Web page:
NEW YORK BMW Mini drivers, already known as ready to engage with anything MINI-related, will find themselves greeted by name on personal message boards in four major cities.
It is Mini's version of interactive billboards, a campaign called "Motorby" via Butler, Shine, Stern and Partners. The program was launched Monday with one billboard each in New York, San Francisco, Chicago and Miami.
It's no surprise to the driver; the messaging program is user-triggered by a personalized key fob that contacts the billboard database, which then transmits a personal message to the driver, as in "Hi Jim, great day to be a lawyer." Or something like that.
Drivers signed up for the program this month and answered a number of questions such as a pet name for their Mini or their profession, info that was downloaded on a network.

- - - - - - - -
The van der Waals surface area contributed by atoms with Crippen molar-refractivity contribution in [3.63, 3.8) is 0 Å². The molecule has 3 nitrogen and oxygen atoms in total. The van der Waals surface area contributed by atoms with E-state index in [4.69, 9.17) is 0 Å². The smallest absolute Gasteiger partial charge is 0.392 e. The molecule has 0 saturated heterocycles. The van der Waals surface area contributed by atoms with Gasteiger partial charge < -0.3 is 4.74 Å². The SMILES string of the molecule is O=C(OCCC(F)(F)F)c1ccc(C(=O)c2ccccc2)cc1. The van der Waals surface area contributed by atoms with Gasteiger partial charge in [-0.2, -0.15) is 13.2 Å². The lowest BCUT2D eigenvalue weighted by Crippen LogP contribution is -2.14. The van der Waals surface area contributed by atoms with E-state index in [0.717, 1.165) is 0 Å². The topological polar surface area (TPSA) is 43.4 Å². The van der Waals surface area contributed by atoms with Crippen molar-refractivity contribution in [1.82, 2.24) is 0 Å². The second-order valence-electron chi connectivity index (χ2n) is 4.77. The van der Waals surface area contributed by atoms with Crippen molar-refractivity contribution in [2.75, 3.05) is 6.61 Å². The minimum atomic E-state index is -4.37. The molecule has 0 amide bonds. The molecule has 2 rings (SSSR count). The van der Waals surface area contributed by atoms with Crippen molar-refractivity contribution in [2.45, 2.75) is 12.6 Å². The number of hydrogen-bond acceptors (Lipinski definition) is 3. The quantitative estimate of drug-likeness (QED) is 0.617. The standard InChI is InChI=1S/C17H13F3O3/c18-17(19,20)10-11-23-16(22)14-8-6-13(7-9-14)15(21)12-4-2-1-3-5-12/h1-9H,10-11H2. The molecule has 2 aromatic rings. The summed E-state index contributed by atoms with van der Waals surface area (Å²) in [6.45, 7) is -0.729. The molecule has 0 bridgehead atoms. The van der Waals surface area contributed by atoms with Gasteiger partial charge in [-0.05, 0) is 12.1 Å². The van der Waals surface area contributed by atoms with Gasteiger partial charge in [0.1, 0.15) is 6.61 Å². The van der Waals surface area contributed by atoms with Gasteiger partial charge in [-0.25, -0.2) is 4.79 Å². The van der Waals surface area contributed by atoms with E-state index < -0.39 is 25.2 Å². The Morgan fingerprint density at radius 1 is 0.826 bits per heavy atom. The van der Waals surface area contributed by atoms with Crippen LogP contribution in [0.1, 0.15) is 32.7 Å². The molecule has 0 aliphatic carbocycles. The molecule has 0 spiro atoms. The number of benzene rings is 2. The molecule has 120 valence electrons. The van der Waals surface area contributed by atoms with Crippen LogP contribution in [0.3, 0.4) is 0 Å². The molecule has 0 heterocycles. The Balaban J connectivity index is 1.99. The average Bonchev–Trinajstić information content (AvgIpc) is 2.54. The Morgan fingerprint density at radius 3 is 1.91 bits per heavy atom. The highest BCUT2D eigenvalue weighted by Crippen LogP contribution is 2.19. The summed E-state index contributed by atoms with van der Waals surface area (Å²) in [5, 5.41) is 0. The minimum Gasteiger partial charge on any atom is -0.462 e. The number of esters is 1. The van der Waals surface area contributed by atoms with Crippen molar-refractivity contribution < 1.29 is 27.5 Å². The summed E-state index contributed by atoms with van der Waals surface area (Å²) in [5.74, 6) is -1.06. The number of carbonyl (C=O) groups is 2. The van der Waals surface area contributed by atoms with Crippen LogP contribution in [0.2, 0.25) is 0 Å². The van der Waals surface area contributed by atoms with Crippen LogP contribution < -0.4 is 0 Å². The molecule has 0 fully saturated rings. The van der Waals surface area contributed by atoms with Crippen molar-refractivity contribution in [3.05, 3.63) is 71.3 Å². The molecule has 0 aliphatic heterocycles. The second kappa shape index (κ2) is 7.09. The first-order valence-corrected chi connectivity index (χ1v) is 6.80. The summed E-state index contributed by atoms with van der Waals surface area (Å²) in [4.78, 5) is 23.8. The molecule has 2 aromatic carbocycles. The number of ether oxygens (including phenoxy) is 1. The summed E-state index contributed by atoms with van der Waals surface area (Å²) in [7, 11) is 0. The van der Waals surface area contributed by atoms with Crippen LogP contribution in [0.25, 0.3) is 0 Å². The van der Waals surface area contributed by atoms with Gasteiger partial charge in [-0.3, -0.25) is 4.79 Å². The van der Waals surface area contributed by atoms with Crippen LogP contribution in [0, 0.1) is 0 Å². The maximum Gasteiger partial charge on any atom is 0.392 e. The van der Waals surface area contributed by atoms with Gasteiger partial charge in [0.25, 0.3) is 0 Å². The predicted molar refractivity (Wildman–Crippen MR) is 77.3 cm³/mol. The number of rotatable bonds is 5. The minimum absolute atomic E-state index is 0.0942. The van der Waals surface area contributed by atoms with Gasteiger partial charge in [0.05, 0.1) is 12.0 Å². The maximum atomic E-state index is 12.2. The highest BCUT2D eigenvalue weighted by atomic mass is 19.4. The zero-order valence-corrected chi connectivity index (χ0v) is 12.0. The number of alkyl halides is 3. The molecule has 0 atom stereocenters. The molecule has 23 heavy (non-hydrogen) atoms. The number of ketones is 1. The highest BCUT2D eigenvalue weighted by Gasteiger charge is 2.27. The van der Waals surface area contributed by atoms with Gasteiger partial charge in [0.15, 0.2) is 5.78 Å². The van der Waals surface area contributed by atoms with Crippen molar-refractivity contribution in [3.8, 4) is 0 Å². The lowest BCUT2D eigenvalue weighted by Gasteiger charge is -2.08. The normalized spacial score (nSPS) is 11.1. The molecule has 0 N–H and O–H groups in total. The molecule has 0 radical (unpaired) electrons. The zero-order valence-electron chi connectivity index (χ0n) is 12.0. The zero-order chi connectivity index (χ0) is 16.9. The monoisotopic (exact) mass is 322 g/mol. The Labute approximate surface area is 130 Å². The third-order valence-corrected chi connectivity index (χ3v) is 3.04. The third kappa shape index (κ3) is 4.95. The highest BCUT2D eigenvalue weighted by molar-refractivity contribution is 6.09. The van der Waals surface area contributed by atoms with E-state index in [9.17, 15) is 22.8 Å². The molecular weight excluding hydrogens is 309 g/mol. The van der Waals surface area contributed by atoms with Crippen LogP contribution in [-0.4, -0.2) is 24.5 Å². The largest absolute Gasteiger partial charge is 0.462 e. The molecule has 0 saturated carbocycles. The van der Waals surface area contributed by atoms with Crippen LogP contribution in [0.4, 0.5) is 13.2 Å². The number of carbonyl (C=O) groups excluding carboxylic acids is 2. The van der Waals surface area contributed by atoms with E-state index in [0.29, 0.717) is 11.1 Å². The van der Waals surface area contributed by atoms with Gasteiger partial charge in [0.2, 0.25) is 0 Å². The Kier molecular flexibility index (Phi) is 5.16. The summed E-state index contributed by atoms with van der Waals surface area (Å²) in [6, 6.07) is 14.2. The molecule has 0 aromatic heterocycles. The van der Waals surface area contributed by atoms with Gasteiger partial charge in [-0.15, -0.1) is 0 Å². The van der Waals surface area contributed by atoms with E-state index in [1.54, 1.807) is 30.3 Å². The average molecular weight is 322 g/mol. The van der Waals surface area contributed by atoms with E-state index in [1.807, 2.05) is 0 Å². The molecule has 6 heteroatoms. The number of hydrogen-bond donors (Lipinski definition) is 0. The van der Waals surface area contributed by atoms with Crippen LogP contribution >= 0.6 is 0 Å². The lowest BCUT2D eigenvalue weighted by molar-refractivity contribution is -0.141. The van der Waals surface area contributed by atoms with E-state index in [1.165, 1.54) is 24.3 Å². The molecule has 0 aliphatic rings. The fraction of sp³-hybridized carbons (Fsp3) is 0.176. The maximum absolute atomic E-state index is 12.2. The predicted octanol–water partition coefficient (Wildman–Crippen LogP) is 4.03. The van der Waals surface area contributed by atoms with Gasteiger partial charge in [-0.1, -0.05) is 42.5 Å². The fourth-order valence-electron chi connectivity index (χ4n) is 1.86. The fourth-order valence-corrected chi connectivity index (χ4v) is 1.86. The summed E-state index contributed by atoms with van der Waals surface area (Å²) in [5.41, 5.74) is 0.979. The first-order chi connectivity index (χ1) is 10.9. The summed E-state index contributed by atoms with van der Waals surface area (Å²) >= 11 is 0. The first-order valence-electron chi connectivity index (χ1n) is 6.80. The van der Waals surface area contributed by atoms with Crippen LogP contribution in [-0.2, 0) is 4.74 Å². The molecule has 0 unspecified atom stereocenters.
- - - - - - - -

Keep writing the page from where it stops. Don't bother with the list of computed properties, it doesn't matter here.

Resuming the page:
Mini spent about $15 million in advertising last year through November, per Nielsen Monitor-Plus, after spending $20 million in 2005.
Automakers have found billboards to be one more tool to engage their customers over the last several years. Honda last March rolled out 162 "talking" billboards, a campaign via RPA, Santa Monica, promoting the Element SUV in which drivers were invited to tune to a specific radio frequency to hear a Honda message. The program ran for 30 days, "and was not continued, with no plans to do it in that form again," a Honda rep said.
Ford has also experimented with billboards, with an effort in fall, 2005 via Ogilvy & Mather in Belgium, that used interactive posters in train stations. The voice and facial movements of the fellow on the billboard were controlled by an actor in a booth, hopefully engaging potential customers. That work never made it to the U.S.